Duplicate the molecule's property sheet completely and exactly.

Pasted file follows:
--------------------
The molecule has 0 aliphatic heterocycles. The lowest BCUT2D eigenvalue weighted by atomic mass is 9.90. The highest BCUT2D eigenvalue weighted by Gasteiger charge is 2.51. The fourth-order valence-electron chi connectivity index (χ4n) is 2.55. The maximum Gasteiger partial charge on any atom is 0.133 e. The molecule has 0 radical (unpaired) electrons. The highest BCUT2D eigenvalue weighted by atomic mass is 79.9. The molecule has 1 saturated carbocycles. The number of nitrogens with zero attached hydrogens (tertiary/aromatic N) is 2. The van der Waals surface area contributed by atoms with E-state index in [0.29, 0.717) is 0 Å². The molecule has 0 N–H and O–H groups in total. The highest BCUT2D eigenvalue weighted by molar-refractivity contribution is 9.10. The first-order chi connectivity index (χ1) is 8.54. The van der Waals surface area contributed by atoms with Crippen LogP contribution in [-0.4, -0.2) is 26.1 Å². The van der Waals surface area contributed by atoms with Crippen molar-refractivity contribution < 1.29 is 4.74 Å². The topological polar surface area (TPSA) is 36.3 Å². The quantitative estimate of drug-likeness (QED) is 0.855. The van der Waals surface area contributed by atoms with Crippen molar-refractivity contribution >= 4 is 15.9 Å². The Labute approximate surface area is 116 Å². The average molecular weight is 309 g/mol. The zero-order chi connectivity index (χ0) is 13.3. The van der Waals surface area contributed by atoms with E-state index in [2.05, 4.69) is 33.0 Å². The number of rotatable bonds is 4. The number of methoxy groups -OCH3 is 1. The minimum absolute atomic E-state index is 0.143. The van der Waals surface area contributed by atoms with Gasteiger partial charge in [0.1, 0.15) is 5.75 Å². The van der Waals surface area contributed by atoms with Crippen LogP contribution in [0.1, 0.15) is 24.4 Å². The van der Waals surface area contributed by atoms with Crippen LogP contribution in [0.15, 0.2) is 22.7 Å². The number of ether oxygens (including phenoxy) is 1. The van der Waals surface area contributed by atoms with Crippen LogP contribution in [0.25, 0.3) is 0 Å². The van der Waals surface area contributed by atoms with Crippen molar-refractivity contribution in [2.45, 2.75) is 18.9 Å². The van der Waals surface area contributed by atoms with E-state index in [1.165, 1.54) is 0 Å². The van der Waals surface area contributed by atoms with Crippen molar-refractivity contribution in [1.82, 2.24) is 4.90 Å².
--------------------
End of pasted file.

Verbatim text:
The molecule has 0 aliphatic heterocycles. The lowest BCUT2D eigenvalue weighted by atomic mass is 9.90. The highest BCUT2D eigenvalue weighted by Gasteiger charge is 2.51. The fourth-order valence-electron chi connectivity index (χ4n) is 2.55. The maximum Gasteiger partial charge on any atom is 0.133 e. The molecule has 0 radical (unpaired) electrons. The highest BCUT2D eigenvalue weighted by atomic mass is 79.9. The molecule has 1 saturated carbocycles. The number of nitrogens with zero attached hydrogens (tertiary/aromatic N) is 2. The van der Waals surface area contributed by atoms with E-state index in [0.29, 0.717) is 0 Å². The molecule has 0 N–H and O–H groups in total. The highest BCUT2D eigenvalue weighted by molar-refractivity contribution is 9.10. The first-order chi connectivity index (χ1) is 8.54. The van der Waals surface area contributed by atoms with Crippen LogP contribution in [-0.4, -0.2) is 26.1 Å². The van der Waals surface area contributed by atoms with Crippen molar-refractivity contribution < 1.29 is 4.74 Å². The topological polar surface area (TPSA) is 36.3 Å². The quantitative estimate of drug-likeness (QED) is 0.855. The van der Waals surface area contributed by atoms with Crippen molar-refractivity contribution >= 4 is 15.9 Å². The Labute approximate surface area is 116 Å². The average molecular weight is 309 g/mol. The zero-order chi connectivity index (χ0) is 13.3. The van der Waals surface area contributed by atoms with E-state index in [2.05, 4.69) is 33.0 Å². The number of rotatable bonds is 4. The number of methoxy groups -OCH3 is 1. The minimum absolute atomic E-state index is 0.143. The van der Waals surface area contributed by atoms with Gasteiger partial charge in [0.1, 0.15) is 5.75 Å². The van der Waals surface area contributed by atoms with Crippen LogP contribution in [0.1, 0.15) is 24.4 Å². The van der Waals surface area contributed by atoms with Crippen LogP contribution in [0.15, 0.2) is 22.7 Å². The number of ether oxygens (including phenoxy) is 1. The van der Waals surface area contributed by atoms with Crippen LogP contribution in [0.25, 0.3) is 0 Å². The van der Waals surface area contributed by atoms with Crippen molar-refractivity contribution in [2.45, 2.75) is 18.9 Å². The van der Waals surface area contributed by atoms with E-state index in [1.165, 1.54) is 0 Å². The van der Waals surface area contributed by atoms with Crippen molar-refractivity contribution in [1.82, 2.24) is 4.90 Å².